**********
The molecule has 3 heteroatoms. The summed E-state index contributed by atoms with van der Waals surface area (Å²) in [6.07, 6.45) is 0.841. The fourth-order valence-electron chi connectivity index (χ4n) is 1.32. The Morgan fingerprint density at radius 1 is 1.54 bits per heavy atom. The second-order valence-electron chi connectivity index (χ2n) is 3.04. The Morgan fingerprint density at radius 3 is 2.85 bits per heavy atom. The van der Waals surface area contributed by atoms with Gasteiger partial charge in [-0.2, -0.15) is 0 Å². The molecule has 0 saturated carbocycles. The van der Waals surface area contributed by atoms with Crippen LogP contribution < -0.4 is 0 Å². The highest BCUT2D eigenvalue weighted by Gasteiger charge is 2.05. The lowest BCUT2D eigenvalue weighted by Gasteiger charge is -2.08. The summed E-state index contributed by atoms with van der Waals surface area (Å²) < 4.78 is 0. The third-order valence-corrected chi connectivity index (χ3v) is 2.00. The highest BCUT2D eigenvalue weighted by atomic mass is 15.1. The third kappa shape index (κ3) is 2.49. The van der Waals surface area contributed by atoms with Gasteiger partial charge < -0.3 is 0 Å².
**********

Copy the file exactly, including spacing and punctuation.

The molecule has 3 heteroatoms. The summed E-state index contributed by atoms with van der Waals surface area (Å²) in [6.07, 6.45) is 0.841. The fourth-order valence-electron chi connectivity index (χ4n) is 1.32. The Morgan fingerprint density at radius 1 is 1.54 bits per heavy atom. The second-order valence-electron chi connectivity index (χ2n) is 3.04. The Morgan fingerprint density at radius 3 is 2.85 bits per heavy atom. The van der Waals surface area contributed by atoms with Gasteiger partial charge in [-0.2, -0.15) is 0 Å². The molecule has 0 saturated carbocycles. The van der Waals surface area contributed by atoms with Crippen LogP contribution < -0.4 is 0 Å². The highest BCUT2D eigenvalue weighted by Gasteiger charge is 2.05. The lowest BCUT2D eigenvalue weighted by Gasteiger charge is -2.08. The summed E-state index contributed by atoms with van der Waals surface area (Å²) < 4.78 is 0. The third-order valence-corrected chi connectivity index (χ3v) is 2.00. The highest BCUT2D eigenvalue weighted by atomic mass is 15.1. The third kappa shape index (κ3) is 2.49. The van der Waals surface area contributed by atoms with Gasteiger partial charge < -0.3 is 0 Å².